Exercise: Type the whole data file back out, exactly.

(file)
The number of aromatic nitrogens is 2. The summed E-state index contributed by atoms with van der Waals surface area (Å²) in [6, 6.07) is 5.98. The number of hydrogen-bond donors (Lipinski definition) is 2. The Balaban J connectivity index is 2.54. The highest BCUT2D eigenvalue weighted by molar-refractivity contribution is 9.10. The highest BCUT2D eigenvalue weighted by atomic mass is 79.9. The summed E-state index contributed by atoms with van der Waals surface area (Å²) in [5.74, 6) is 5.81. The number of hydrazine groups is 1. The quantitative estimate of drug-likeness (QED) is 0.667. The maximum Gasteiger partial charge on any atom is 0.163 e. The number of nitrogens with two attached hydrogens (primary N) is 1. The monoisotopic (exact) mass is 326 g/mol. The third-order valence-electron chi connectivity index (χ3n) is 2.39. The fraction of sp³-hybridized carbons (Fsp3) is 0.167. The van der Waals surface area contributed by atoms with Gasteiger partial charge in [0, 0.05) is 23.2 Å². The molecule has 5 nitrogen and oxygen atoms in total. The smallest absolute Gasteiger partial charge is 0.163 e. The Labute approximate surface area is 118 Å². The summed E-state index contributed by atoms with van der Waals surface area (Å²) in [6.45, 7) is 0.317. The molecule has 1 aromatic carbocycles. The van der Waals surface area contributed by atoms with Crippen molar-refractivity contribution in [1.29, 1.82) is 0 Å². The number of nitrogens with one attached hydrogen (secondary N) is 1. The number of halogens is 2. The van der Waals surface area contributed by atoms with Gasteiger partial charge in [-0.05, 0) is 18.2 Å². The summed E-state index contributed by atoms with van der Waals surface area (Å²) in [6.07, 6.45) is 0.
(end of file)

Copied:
The number of aromatic nitrogens is 2. The summed E-state index contributed by atoms with van der Waals surface area (Å²) in [6, 6.07) is 5.98. The number of hydrogen-bond donors (Lipinski definition) is 2. The Balaban J connectivity index is 2.54. The highest BCUT2D eigenvalue weighted by molar-refractivity contribution is 9.10. The highest BCUT2D eigenvalue weighted by atomic mass is 79.9. The summed E-state index contributed by atoms with van der Waals surface area (Å²) in [5.74, 6) is 5.81. The number of hydrazine groups is 1. The quantitative estimate of drug-likeness (QED) is 0.667. The maximum Gasteiger partial charge on any atom is 0.163 e. The number of nitrogens with two attached hydrogens (primary N) is 1. The monoisotopic (exact) mass is 326 g/mol. The third-order valence-electron chi connectivity index (χ3n) is 2.39. The fraction of sp³-hybridized carbons (Fsp3) is 0.167. The van der Waals surface area contributed by atoms with Gasteiger partial charge in [0, 0.05) is 23.2 Å². The molecule has 5 nitrogen and oxygen atoms in total. The smallest absolute Gasteiger partial charge is 0.163 e. The Labute approximate surface area is 118 Å². The summed E-state index contributed by atoms with van der Waals surface area (Å²) in [6.45, 7) is 0.317. The molecule has 1 aromatic carbocycles. The van der Waals surface area contributed by atoms with Crippen molar-refractivity contribution in [1.29, 1.82) is 0 Å². The number of nitrogens with one attached hydrogen (secondary N) is 1. The number of halogens is 2. The van der Waals surface area contributed by atoms with Gasteiger partial charge in [-0.05, 0) is 18.2 Å². The summed E-state index contributed by atoms with van der Waals surface area (Å²) in [6.07, 6.45) is 0.